Li Zhi, a 35-year-old civil servant, and Shi Tao, a reporter, will spend much of the next decade in Chinese jails because of pro-democracy e-mails they wrote, and a U.S.-based Internet company allegedly helped put them behind bars.
Reporters Without Borders, an international press freedom advocacy group based in Paris, has accused Yahoo! of systematically aiding the Chinese government in digging up evidence on political dissidents. According to the organization, last year Yahoo!’s Chinese partner had turned over e-mail and search data to assist in jailing Tao for 10 years. Reporters Without Borders alleges it has now discovered that in 2003 Yahoo! China also turned over Zhi’s personal e-mails, contributing to his prosecution for making contact with the China Democracy Party and posting writings critical of corrupt local politicians. Zhi was sentenced to eight years in prison for “inciting subversion.”
Reporters Without Borders has demanded Yahoo! release a list of all the cases in which it has turned over evidence regarding political dissidents, they said in a Web site statement. The organization expects more of the 81 Chinese political prisoners it is currently advocating for to appear on such a list.
A Yahoo! spokesperson said the law does not require the Chinese government to explain the reason it has demanded data and that it rarely does, according to the BBC. Reporters Without Borders finds this unacceptable and states Yahoo! can no longer deny that it has helped put pro-democracy dissidents behind bars or claim that its ongoing cooperation with the Chinese government will not have similar targets. One SojoMail reader has responded by switching his Yahoo! e-mail address to another service in protest, encouraging others to do likewise. Responding to a similar consumer backlash, Microsoft has been forced to defend its decision to shut down a blog on its MSN Spaces service at the request of China. Corporations and their investors are beginning to wonder if engaging the lucrative Chinese market on its terms may not lose them too much business in the West.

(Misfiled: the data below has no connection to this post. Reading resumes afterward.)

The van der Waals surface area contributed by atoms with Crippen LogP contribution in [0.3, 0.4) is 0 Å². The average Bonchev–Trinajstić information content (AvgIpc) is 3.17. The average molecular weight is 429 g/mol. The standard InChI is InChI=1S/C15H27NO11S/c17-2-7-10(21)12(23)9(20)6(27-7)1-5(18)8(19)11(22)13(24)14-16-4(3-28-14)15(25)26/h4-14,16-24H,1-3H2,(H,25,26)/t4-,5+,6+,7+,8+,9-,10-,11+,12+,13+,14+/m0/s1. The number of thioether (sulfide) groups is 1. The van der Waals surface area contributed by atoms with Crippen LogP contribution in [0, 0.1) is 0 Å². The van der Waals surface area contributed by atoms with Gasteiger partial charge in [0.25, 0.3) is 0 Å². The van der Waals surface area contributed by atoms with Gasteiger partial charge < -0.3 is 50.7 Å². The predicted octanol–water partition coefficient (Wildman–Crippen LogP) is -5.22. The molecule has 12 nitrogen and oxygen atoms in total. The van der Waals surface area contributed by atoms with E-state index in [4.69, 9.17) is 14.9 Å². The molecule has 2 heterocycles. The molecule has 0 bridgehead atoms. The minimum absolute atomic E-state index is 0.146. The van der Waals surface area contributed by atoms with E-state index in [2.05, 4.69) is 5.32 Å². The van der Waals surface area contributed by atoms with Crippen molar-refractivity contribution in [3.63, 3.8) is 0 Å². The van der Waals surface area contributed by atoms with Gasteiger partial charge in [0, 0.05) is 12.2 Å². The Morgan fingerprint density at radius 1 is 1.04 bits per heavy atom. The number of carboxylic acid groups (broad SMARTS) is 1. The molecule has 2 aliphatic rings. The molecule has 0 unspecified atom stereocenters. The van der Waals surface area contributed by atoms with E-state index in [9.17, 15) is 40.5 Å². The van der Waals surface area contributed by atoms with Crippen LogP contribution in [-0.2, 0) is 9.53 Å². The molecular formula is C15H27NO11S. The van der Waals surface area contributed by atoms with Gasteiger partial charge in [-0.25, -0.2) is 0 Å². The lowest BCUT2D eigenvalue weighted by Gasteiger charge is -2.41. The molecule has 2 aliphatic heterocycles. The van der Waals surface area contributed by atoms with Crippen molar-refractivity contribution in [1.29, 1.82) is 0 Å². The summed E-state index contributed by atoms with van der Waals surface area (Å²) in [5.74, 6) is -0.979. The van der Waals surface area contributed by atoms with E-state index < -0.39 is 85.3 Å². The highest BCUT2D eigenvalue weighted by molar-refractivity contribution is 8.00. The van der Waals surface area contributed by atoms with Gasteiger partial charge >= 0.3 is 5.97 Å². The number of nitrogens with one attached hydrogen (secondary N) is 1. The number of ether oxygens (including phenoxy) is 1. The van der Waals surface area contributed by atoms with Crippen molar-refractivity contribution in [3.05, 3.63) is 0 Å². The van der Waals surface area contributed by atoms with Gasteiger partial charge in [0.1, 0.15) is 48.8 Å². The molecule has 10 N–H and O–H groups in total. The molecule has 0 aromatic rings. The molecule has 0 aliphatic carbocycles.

Even in the U.S. – where the constitution safeguards privacy – technology observers have become concerned about the amount of information held by search engines and e-mail services. The data these services possess often amounts to an intimate and thorough personal history of a user: potentially every e-mail sent and search conducted. As these companies continue to offer ever more services their records only become more comprehensive.
Of Web service providers, Google has attracted more attention – perhaps because it is the most used search engine and has the motto, “Don’t Be Evil.” However, in most cases, including its recent decision to self-censor its Chinese service, Google has been the last among rivals MSN and Yahoo! to acquiesce. In the case of recent wide-ranging U.S. Justice Department subpoenas requesting substantial search engine data, Google has gone to court to fight the subpoenas while its rivals and America Online have simply complied.
Only a couple of years ago it appeared that China’s totalitarian regime could not control the globalizing influences of the Internet. Its attempts at censorship were said to be piecemeal and easy to bypass. Internet behemoths like Google were so dominant they didn’t need to please anyone. On the other hand, even two years ago Yahoo! was allegedly already cooperating with Chinese government repression. Now the Chinese economy has boomed and while its censorship is getting more sophisticated Beijing has been aided by an intensely competitive battle over the Internet services market, principally between Microsoft-MSN, Yahoo! and Google.
It appears that competition is producing an ethical race to the bottom, and it is that market failure that spurred a congressional hearing on Feb. 15 to discuss the ethical responsibilities of U.S.-based Internet businesses operating inside China. There is bipartisan support from the House Committee on International Relations for taking a more confrontational stance toward China but it will be a difficult fight, at least for the committee’s Republicans, given the president’s part in warrantless wiretapping and other surveillance of political dissidents as well as the imprisonment without due process of prisoners on Guantánamo. Once again, the brash, authoritarian approach of the administration toward terrorism and security has crippled its declared intentions to promote liberty abroad by undermining any moral authority the government may have once held.
For their part, all three search engine competitors now have the same line for the media: it is better for the Chinese people to have limited access to their Internet services than none. To the coming congressional hearing, the three also presented a unified position, deftly passing the buck to the government and insisting that it press Beijing to change its stance on censorship and human rights. Of course, if the three Web service titans had presented such a united front to China, it is likely Beijing would not have been willing to isolate its rapidly growing economy, including a burgeoning IT sector that competes with India’s, by cutting off from the essential Internet tools of the 21st century.
James Ferguson is news and intern assistant for Sojourners.